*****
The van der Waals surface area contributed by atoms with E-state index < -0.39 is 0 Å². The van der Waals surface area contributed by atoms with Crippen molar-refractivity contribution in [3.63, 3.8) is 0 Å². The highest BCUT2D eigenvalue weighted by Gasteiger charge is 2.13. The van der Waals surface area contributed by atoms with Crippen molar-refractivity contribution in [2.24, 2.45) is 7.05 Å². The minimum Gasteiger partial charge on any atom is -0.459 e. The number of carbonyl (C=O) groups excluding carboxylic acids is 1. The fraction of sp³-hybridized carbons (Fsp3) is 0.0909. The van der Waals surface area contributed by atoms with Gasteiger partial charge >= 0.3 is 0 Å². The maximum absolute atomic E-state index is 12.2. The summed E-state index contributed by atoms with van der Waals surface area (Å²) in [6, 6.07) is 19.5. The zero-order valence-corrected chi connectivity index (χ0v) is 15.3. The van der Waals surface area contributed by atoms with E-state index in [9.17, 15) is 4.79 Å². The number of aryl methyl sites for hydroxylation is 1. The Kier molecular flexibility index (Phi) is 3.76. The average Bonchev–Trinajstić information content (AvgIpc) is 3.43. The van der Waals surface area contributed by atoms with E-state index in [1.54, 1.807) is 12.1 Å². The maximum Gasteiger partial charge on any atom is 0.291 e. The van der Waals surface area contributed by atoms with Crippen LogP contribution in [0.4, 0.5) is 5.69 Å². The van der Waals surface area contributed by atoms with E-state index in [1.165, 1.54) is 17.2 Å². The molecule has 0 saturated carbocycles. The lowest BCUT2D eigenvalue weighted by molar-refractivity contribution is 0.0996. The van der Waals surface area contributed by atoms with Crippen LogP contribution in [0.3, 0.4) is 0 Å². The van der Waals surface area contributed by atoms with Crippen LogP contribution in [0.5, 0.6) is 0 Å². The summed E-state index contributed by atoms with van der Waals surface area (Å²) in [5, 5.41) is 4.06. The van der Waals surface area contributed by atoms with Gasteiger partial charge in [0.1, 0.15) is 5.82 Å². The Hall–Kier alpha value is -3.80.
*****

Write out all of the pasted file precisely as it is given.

The van der Waals surface area contributed by atoms with E-state index < -0.39 is 0 Å². The van der Waals surface area contributed by atoms with Crippen molar-refractivity contribution in [3.63, 3.8) is 0 Å². The highest BCUT2D eigenvalue weighted by Gasteiger charge is 2.13. The van der Waals surface area contributed by atoms with Crippen molar-refractivity contribution in [2.24, 2.45) is 7.05 Å². The minimum Gasteiger partial charge on any atom is -0.459 e. The number of carbonyl (C=O) groups excluding carboxylic acids is 1. The fraction of sp³-hybridized carbons (Fsp3) is 0.0909. The van der Waals surface area contributed by atoms with Gasteiger partial charge >= 0.3 is 0 Å². The maximum absolute atomic E-state index is 12.2. The summed E-state index contributed by atoms with van der Waals surface area (Å²) in [6, 6.07) is 19.5. The zero-order valence-corrected chi connectivity index (χ0v) is 15.3. The van der Waals surface area contributed by atoms with E-state index in [9.17, 15) is 4.79 Å². The number of aryl methyl sites for hydroxylation is 1. The Kier molecular flexibility index (Phi) is 3.76. The average Bonchev–Trinajstić information content (AvgIpc) is 3.43. The van der Waals surface area contributed by atoms with E-state index in [1.54, 1.807) is 12.1 Å². The maximum Gasteiger partial charge on any atom is 0.291 e. The van der Waals surface area contributed by atoms with Crippen LogP contribution in [0.4, 0.5) is 5.69 Å². The van der Waals surface area contributed by atoms with E-state index in [1.165, 1.54) is 17.2 Å². The molecule has 0 saturated carbocycles. The lowest BCUT2D eigenvalue weighted by molar-refractivity contribution is 0.0996. The van der Waals surface area contributed by atoms with Crippen LogP contribution in [0.3, 0.4) is 0 Å². The van der Waals surface area contributed by atoms with Crippen LogP contribution in [0.5, 0.6) is 0 Å². The summed E-state index contributed by atoms with van der Waals surface area (Å²) in [5, 5.41) is 4.06. The van der Waals surface area contributed by atoms with Gasteiger partial charge in [0.1, 0.15) is 5.82 Å². The Hall–Kier alpha value is -3.80.